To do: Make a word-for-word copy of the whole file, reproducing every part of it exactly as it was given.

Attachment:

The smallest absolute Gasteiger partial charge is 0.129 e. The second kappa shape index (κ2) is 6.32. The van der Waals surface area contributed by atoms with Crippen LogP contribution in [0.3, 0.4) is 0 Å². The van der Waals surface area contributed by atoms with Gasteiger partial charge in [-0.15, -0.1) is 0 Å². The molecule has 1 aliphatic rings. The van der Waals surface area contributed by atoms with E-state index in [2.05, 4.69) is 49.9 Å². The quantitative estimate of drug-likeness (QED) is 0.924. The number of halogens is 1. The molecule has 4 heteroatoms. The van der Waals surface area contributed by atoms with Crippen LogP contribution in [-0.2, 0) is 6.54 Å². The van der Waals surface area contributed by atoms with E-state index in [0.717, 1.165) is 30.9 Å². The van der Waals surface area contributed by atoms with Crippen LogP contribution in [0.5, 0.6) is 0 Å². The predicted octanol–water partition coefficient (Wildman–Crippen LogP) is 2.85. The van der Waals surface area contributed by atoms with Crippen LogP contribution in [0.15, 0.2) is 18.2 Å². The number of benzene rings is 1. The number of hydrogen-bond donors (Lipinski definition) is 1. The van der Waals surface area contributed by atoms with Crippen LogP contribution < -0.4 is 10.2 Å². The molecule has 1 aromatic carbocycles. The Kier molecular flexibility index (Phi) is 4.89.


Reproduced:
The smallest absolute Gasteiger partial charge is 0.129 e. The second kappa shape index (κ2) is 6.32. The van der Waals surface area contributed by atoms with Crippen LogP contribution in [0.3, 0.4) is 0 Å². The van der Waals surface area contributed by atoms with Gasteiger partial charge in [-0.15, -0.1) is 0 Å². The molecule has 1 aliphatic rings. The van der Waals surface area contributed by atoms with E-state index in [2.05, 4.69) is 49.9 Å². The quantitative estimate of drug-likeness (QED) is 0.924. The number of halogens is 1. The molecule has 4 heteroatoms. The van der Waals surface area contributed by atoms with Crippen LogP contribution in [-0.2, 0) is 6.54 Å². The van der Waals surface area contributed by atoms with E-state index in [0.717, 1.165) is 30.9 Å². The van der Waals surface area contributed by atoms with Crippen LogP contribution in [0.5, 0.6) is 0 Å². The predicted octanol–water partition coefficient (Wildman–Crippen LogP) is 2.85. The van der Waals surface area contributed by atoms with Crippen LogP contribution in [0.15, 0.2) is 18.2 Å². The number of benzene rings is 1. The number of hydrogen-bond donors (Lipinski definition) is 1. The van der Waals surface area contributed by atoms with Crippen LogP contribution < -0.4 is 10.2 Å². The molecule has 1 aromatic carbocycles. The Kier molecular flexibility index (Phi) is 4.89.